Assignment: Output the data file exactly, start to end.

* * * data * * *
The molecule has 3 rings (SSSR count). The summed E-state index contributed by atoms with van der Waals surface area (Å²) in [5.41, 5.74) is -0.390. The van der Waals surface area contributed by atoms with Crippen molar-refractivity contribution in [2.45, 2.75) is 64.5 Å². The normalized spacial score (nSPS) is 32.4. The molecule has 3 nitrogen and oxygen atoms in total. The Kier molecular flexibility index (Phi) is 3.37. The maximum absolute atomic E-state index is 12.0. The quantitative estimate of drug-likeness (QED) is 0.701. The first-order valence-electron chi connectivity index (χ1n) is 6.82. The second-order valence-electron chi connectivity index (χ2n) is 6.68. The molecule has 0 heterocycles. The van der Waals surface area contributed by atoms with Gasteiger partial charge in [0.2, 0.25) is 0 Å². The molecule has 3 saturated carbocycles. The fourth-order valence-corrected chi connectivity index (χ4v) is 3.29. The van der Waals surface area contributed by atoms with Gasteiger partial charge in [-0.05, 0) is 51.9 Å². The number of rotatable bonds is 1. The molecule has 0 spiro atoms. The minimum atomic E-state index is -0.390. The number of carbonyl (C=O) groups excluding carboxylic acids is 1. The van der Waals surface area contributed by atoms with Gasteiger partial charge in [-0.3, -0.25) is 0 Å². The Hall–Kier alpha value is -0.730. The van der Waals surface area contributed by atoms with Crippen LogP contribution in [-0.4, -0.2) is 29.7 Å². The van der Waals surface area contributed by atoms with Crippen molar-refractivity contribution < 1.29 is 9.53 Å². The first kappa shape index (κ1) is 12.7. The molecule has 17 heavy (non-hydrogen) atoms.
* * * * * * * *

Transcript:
The molecule has 3 rings (SSSR count). The summed E-state index contributed by atoms with van der Waals surface area (Å²) in [5.41, 5.74) is -0.390. The van der Waals surface area contributed by atoms with Crippen molar-refractivity contribution in [2.45, 2.75) is 64.5 Å². The normalized spacial score (nSPS) is 32.4. The molecule has 3 nitrogen and oxygen atoms in total. The Kier molecular flexibility index (Phi) is 3.37. The maximum absolute atomic E-state index is 12.0. The quantitative estimate of drug-likeness (QED) is 0.701. The first-order valence-electron chi connectivity index (χ1n) is 6.82. The second-order valence-electron chi connectivity index (χ2n) is 6.68. The molecule has 0 heterocycles. The van der Waals surface area contributed by atoms with Gasteiger partial charge in [0.2, 0.25) is 0 Å². The molecule has 3 saturated carbocycles. The fourth-order valence-corrected chi connectivity index (χ4v) is 3.29. The van der Waals surface area contributed by atoms with Gasteiger partial charge in [-0.05, 0) is 51.9 Å². The number of rotatable bonds is 1. The molecule has 0 spiro atoms. The minimum atomic E-state index is -0.390. The number of carbonyl (C=O) groups excluding carboxylic acids is 1. The van der Waals surface area contributed by atoms with Gasteiger partial charge in [-0.3, -0.25) is 0 Å². The Hall–Kier alpha value is -0.730. The van der Waals surface area contributed by atoms with Crippen LogP contribution in [-0.4, -0.2) is 29.7 Å². The van der Waals surface area contributed by atoms with Crippen molar-refractivity contribution < 1.29 is 9.53 Å². The first kappa shape index (κ1) is 12.7. The molecule has 17 heavy (non-hydrogen) atoms.